Peerzada Ashiq, a reporter with The Hindu, was summoned by the police after he reported on detentions, using police data. “They wanted me to reveal the source of my stories, how I had access to police headquarters’ data,” Ashiq said. “This was the first time I felt what you write might be immediately taken note of and you might have to face an arm of the state to explain the reportage.”
By summoning journalists, Ashiq said, the authorities were attempting to “deter” them from doing investigative stories. Since then, he said a lot of his government contacts have avoided answering his calls, fearing he was being monitored. “That summoning was part of putting the pressure on journalists, that you cannot enter certain areas when it comes to reporting Kashmir,” he said.
On December 17, Anees Zargar, who works for the news website NewsClick, and Azaan Javaid, a reporter with The Print, were beaten up by the police, allegedly because of Zargar’s reporting on the police’s excesses. The police sought 10 days to complete an enquiry into the matter when the issue was taken up with senior officials by the Kashmir Press Club. The enquiry, though, is still on. The statements of the two journalists were recorded on January 1.
Azaan had also reported on a goof-up by the police. A copy presumably of one of the police’s daily social media monitoring reports was attached to a press release emailed to journalists. Soon after, he and another journalist were removed from a WhatsApp group run by the police to disseminate information to the press.
On January 2, journalists were barred from entering the fortified Gupkar area in Srinagar. They were trying to reach former Chief Minister Mehbooba Mufti’s house after her daughter alleged that she had been detained and prevented from visiting her grandfather’s mausoleum in South Kashmir.
Controlling the narrative?
The situation was bad for the press in India but it was grave in Kashmir, a journalist said. “After Modi won [the second term], more [media houses] have fallen in line,” he said, adding the fall was sudden and difficult to set right. “But it’s still possible in India when a lenient government comes to power someday, but even they would not let the Kashmiri press stand up again.”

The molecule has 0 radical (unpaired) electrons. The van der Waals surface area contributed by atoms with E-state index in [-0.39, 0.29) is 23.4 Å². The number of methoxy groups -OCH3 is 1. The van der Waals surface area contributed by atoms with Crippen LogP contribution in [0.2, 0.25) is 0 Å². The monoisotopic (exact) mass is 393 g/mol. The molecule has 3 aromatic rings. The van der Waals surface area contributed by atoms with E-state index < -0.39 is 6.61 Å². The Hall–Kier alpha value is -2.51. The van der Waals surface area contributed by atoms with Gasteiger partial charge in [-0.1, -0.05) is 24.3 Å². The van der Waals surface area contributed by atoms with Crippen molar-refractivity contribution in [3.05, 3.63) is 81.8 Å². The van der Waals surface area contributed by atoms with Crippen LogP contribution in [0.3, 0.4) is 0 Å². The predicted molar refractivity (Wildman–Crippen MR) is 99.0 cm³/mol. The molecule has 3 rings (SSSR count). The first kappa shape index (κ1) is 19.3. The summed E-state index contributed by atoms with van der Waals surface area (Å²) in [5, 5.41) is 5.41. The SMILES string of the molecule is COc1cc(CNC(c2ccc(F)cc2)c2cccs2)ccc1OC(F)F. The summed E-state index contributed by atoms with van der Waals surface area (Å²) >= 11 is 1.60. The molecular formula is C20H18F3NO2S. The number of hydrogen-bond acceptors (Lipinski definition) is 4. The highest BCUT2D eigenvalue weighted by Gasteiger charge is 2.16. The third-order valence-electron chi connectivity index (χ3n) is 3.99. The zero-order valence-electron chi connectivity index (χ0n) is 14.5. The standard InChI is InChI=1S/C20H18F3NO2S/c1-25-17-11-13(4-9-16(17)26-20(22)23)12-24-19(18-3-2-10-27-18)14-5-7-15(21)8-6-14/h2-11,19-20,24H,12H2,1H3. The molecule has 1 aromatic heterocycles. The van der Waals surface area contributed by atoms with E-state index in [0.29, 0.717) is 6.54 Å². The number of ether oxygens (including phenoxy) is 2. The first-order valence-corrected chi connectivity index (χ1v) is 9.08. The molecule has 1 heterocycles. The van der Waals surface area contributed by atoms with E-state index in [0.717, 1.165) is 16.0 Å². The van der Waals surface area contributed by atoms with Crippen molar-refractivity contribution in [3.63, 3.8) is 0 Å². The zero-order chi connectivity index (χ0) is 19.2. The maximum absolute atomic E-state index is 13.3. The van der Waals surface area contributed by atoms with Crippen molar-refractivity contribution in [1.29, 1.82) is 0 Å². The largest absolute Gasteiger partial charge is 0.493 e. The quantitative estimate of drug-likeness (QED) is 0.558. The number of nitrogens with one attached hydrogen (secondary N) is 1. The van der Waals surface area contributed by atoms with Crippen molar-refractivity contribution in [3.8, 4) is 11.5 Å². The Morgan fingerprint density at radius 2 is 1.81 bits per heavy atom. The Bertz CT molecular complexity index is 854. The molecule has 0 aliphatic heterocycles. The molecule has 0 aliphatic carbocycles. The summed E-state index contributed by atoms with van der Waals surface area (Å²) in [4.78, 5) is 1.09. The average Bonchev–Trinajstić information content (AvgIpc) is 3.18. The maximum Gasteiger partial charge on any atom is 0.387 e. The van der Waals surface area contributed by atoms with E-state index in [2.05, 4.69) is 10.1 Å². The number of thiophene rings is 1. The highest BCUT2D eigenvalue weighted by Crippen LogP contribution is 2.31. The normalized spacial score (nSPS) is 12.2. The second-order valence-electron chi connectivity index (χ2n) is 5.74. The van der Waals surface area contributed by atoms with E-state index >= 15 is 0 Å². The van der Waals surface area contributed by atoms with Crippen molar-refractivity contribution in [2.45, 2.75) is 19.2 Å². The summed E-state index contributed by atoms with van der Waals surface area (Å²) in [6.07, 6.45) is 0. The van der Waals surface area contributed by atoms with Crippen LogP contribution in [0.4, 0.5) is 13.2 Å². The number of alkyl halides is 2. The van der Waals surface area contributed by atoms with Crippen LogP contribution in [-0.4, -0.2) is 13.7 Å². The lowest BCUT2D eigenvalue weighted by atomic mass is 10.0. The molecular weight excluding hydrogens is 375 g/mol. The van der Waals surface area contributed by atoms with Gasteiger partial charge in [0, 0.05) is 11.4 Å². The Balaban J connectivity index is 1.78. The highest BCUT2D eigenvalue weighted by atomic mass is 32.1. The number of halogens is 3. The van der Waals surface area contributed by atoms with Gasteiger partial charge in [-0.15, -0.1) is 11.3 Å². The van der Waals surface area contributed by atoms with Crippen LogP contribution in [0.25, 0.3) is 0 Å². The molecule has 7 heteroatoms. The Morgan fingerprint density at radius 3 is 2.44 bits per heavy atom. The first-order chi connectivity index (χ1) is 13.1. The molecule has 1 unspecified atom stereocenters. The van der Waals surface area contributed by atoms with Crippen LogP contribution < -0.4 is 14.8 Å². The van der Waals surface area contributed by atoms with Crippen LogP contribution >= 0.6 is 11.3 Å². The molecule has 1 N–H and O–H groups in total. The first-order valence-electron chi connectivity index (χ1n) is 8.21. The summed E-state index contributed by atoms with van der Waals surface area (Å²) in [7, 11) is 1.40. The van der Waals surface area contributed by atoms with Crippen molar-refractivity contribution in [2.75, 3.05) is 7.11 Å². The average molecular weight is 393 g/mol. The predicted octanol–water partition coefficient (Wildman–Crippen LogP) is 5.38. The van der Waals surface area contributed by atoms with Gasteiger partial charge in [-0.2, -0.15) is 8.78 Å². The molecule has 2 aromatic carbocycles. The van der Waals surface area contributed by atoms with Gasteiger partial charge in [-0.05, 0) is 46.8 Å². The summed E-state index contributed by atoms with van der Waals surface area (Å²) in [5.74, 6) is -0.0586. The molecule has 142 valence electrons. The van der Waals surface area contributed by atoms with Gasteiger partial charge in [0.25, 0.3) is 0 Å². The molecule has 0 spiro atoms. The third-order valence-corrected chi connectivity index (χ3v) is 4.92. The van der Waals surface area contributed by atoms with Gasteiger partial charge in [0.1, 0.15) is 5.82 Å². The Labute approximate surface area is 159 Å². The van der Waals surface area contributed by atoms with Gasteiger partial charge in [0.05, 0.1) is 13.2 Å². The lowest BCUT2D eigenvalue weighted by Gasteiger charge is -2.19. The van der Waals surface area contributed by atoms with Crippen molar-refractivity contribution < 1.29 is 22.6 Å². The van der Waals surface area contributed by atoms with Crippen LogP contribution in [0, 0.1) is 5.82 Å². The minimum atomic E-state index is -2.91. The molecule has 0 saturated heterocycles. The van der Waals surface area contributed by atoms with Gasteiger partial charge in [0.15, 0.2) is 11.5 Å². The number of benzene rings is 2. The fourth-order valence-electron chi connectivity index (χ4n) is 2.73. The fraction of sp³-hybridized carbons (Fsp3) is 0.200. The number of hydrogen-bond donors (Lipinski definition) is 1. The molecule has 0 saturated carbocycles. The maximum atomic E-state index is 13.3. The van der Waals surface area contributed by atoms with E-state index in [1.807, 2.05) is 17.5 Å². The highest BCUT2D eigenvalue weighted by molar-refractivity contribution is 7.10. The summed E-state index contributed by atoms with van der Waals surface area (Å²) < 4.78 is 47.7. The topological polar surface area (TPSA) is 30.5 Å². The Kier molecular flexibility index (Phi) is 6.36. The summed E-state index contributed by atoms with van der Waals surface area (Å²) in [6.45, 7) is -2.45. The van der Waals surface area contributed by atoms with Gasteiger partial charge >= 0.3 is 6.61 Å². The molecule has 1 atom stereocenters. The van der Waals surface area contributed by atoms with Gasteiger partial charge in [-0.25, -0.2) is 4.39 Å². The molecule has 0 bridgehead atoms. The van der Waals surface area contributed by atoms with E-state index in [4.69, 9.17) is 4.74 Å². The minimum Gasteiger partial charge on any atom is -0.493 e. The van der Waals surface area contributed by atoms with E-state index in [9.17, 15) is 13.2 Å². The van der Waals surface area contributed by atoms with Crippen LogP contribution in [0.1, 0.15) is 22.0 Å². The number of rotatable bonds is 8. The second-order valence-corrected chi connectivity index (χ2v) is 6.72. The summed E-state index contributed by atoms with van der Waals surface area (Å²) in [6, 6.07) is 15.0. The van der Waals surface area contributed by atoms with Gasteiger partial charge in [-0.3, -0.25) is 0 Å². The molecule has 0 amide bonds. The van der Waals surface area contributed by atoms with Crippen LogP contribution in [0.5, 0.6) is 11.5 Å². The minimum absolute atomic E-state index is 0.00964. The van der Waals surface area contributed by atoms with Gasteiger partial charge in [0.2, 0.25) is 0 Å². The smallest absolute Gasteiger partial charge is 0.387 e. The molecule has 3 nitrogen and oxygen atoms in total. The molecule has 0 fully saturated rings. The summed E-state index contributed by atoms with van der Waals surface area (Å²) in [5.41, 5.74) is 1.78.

The government went to the extent of disallowing a Kashmiri journalist from leaving the country. On August 31, Gowhar Geelani was detained at the Delhi airport before he could fly to Germany to attend a workshop for journalists.
Geelani said the immigration authorities offered him no explanation. He believed it had to do with the government’s fears of a Kashmiri voice appearing on an international platform at a time when India was under global scrutiny for its actions in Kashmir.
The repression in Kashmir by India’s Hindu nationalist government, Geelani said, has intimidated the Kashmiri intelligentsia. The BJP has an ideological obsession with the predominently Muslim Kashmir, he added.
An articulate Kashmiri who did not fit their stereotype of a radical Muslim, said Geelani, “disturbed” New Delhi. “They want to control the narrative of the natives,” he said. “They don’t want Kashmiris to be the scriptwriters of the Kashmir story.”
This is the second part of a two-part series on the state of Kashmir’s media six months after the abrogation of Article 370. Read the first part.